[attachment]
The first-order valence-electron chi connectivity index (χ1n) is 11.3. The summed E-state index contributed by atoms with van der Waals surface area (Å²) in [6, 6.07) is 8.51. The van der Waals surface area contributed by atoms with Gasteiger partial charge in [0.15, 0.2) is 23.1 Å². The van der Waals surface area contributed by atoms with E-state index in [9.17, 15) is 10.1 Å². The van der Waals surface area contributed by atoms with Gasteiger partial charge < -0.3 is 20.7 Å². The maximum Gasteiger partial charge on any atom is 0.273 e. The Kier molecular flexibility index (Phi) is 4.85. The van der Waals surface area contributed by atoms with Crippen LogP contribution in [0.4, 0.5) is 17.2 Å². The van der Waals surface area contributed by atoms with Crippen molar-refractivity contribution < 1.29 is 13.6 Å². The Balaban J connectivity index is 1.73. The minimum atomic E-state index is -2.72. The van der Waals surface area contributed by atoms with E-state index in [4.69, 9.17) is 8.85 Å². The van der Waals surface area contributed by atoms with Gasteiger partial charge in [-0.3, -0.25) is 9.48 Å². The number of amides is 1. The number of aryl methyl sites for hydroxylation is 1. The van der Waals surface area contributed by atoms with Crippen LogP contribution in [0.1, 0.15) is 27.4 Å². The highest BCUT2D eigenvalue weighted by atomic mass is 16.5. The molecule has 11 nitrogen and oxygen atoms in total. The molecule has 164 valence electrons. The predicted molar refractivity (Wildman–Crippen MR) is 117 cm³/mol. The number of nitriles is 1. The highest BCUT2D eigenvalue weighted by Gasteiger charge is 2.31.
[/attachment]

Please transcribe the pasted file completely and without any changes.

The first-order valence-electron chi connectivity index (χ1n) is 11.3. The summed E-state index contributed by atoms with van der Waals surface area (Å²) in [6, 6.07) is 8.51. The van der Waals surface area contributed by atoms with Gasteiger partial charge in [0.15, 0.2) is 23.1 Å². The van der Waals surface area contributed by atoms with E-state index in [9.17, 15) is 10.1 Å². The van der Waals surface area contributed by atoms with Gasteiger partial charge < -0.3 is 20.7 Å². The maximum Gasteiger partial charge on any atom is 0.273 e. The Kier molecular flexibility index (Phi) is 4.85. The van der Waals surface area contributed by atoms with Crippen LogP contribution in [0.4, 0.5) is 17.2 Å². The van der Waals surface area contributed by atoms with Crippen molar-refractivity contribution < 1.29 is 13.6 Å². The Balaban J connectivity index is 1.73. The minimum atomic E-state index is -2.72. The van der Waals surface area contributed by atoms with E-state index in [4.69, 9.17) is 8.85 Å². The van der Waals surface area contributed by atoms with Gasteiger partial charge in [-0.3, -0.25) is 9.48 Å². The number of amides is 1. The number of aryl methyl sites for hydroxylation is 1. The van der Waals surface area contributed by atoms with Crippen LogP contribution in [0.1, 0.15) is 27.4 Å². The highest BCUT2D eigenvalue weighted by atomic mass is 16.5. The molecule has 11 nitrogen and oxygen atoms in total. The molecule has 164 valence electrons. The predicted molar refractivity (Wildman–Crippen MR) is 117 cm³/mol. The number of nitriles is 1. The highest BCUT2D eigenvalue weighted by Gasteiger charge is 2.31.